SUE RYDER FROM THE SQUARE
Sue Ryder – she encountered misfortune early on, when along with her mother she visited hospitals and the gravely ill.
Greetings to you, Sue Ryder from the square, on which no window of mine looks out. Greetings to you, because I don’t want to go back to my place today. You’re in the snow, and I’m in a strange kitchen, my dear Sue Ryder, in the Wild West.
Not long till high noon now, so I’m meeting you, we’re meeting, Sue Ryder, I’ll bring the cigarettes. Now I’m scraping paint from the windowsill with my nail, then I do it the other way round – do you like manicures?
I like them though I shouldn’t, since it’s possible to do so many serious things, and here there’s the bishop’s violet in a brushstroke across the nail bed and you have to watch out for, fear the consequences. There awaits us, my dear, a silent cloud in the earth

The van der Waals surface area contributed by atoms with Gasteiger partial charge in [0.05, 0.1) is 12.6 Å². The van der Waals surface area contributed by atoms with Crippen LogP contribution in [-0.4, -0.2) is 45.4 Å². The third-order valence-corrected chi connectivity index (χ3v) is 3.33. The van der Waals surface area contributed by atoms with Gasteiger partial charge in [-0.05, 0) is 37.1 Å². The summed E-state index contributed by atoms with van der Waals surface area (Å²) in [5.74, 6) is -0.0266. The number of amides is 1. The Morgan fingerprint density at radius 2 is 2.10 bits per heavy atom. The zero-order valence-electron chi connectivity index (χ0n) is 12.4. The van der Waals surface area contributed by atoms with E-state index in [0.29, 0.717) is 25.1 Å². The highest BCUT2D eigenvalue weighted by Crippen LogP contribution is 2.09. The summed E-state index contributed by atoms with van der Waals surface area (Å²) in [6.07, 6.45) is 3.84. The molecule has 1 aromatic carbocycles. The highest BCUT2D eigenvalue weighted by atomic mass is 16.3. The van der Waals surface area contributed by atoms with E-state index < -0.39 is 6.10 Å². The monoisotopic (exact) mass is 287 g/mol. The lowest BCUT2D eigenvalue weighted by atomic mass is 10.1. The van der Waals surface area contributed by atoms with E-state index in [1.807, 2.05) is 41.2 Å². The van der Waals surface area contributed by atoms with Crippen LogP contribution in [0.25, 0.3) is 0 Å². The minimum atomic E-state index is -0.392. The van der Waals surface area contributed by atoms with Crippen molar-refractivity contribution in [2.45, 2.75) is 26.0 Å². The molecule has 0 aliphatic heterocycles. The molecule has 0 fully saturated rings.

- the square behind the bus stop needs work. Dear Sue Ryder, and even then you can’t be sure, since the toilets by it will stay triangular – someone might find that ugly photo of you on google.
Greetings to you, Sue Rider, masterless cow-girl. Already we’re away from everywhere – the address books of mothers, our own beds, at the ends of the nerves of enemies from many nights, of brothers from just one.
Already we’re away from everywhere, so don’t look round, my sad Sue Ryder,
you’re nowhere to be found.
Translated by David Malcolm